Rosetta Stone believes pronunciation is the cornerstone to learning to speak a language with confidence. To ensure you get plenty of practice speaking the Pashto language out loud, a patented speech recognition engine called TruAccent® is embedded into every Pashto lesson. By comparing your accent to that of a native Pashto speaker, the engine gives you real-time feedback until you can say it like a local.

2. Immerse yourself in Pashto

One of the best ways to accelerate your language learning is to immerse yourself in Pashto. Although Afghanistan might be a world away, there are still lots of ways to expose yourself to Afghan culture. Find Pashto videos on YouTube, listen to Pashto music, or look for groups of Pashto speakers on social media. There are also a few scattered Pashto-speaking communities in Europe, the United States, Canada, and Australia.

3. Learn Pashto in context

Rather than memorizing lists of vocabulary, it’s vital that you learn Pashto words and phrases in context. That’s why Rosetta Stone teaches Pashto in an immersive environment with plenty of audio and visual cues that mirror everyday situations. These commonly used phrases become the building blocks of real-world conversations and the more you practice, the more confident you’ll be in interactions that don’t follow a script.

Here are just a few Pashto words and phrases beginners may learn in their first lessons.

  • Hello (As salam ‘alaykum)
  • Good-bye (Khuda hafiz)
  • Please (Meharbani)
  • Thank you (Deyra manana)
  • Excuse me (Bakhana ghwaarom)
  • Yes (Ho)
  • No (Na)

Is learning Pashto difficult?

Learning any language can be a challenging endeavor, but it’s worth the effort. Pashto has a grammar and sentence structure that may seem difficult for native English speakers, but with practice and a little patience, you can make steady progress towards speaking the Pashto language. Here are a few things beginners should know about Pashto.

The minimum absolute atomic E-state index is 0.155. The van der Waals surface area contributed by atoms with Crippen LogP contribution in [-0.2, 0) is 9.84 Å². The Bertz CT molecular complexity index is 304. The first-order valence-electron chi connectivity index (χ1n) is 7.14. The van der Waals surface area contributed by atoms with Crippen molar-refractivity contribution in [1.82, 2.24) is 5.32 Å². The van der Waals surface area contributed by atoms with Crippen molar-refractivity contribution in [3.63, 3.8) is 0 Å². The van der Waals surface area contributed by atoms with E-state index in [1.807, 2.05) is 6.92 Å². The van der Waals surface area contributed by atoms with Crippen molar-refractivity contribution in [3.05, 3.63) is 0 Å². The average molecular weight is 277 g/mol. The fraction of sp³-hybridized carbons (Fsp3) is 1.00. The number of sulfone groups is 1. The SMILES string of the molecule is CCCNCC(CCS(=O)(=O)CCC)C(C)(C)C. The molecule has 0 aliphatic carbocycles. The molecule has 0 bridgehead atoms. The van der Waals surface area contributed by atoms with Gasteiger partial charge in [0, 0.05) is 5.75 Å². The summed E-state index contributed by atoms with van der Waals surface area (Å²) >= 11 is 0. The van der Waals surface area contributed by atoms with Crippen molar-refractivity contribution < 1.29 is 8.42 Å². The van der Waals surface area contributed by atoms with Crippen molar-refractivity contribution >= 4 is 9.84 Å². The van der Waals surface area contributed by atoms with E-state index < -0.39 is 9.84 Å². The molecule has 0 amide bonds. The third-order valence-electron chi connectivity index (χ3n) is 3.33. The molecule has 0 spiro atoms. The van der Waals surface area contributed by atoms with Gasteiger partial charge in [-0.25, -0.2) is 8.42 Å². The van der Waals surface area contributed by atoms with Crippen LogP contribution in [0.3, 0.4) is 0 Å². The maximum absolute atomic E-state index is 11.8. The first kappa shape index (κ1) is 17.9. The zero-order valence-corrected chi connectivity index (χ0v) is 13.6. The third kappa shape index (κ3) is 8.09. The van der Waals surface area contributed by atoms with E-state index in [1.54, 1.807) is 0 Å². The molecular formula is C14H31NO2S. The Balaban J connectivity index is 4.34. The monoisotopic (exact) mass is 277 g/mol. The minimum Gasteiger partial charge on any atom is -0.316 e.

Pashto grammar can be challenging

In English and many other European languages, word order is usually subject-verb-object, but in Pashto, the verb comes last. For example, the Pashto word for "dai" means "is" in English. If you wanted to say "this is a book," you would say "Dā Ketāb dai." Look at the word order, “dai” comes last. You're literally saying "This book is." This sentence structure is found throughout Indo-Iranian languages and even some Asian languages, so once you get used to Pashto grammar, it will get easier to decipher the same sorts of sentence structures in other languages.

Pashto is similar to Arabic

Pashto has 44 letters in its alphabet, most of which are similar or identical to Arabic script. There are also a few letters that have Arabic pronunciations but are written differently in Pashto. If you have some familiarity with Arabic script, you’ll find Pashto will be a little less challenging and vice versa.

Pashto borrows words from English

If you are a beginning language learner, it helps to look for the similarities in a language and leverage the familiar to grow your confidence. Pashto has lots of loanwords from other languages, and increasingly, English words are being incorporated into the language, especially by the younger generation of Pashto speakers in Pakistan. Focusing on some of this vocabulary can help you feel less overwhelmed as you gradually add Pashto words and phrases to your repertoire.

Benefits of learning the Pashto language


There are many advantages to learning any language, but Pashto may be a good fit for you for a number of reasons. Whether you’re traveling to the region for pleasure, conducting business in Afghanistan, or just trying to learn more about the Pashtun people and their culture, learning Pashto can be an invaluable asset.

Here are a few more reasons you should consider Pashto as your next language learning journey.

Pashto is widely spoken

As a national language alongside Dari in Afghanistan and widely spoken in Pakistan, you’ll get good mileage out of your language learning if you travel to the region. Learning the Pashto language will also enable you to better understand facets of Afghan culture.

Pashto makes travel or business in Afghanistan more convenient

Learning Pashto makes it easier to interact with the Afghan people, whether it’s for business or pleasure. There are also many humanitarian organizations, NGOs, and international coalition forces like NATO working in the region who find those who speak Pashto as a second language an asset.

Pashto can help you learn other languages

Pashto is influenced by many other languages, specifically Arabic and Persian. Because of the extent of borrowed vocabulary, knowing Pashto may make it easier to learn other languages written with Perso-Arabic script such as Baluchi, Kashmiri, and Punjabi.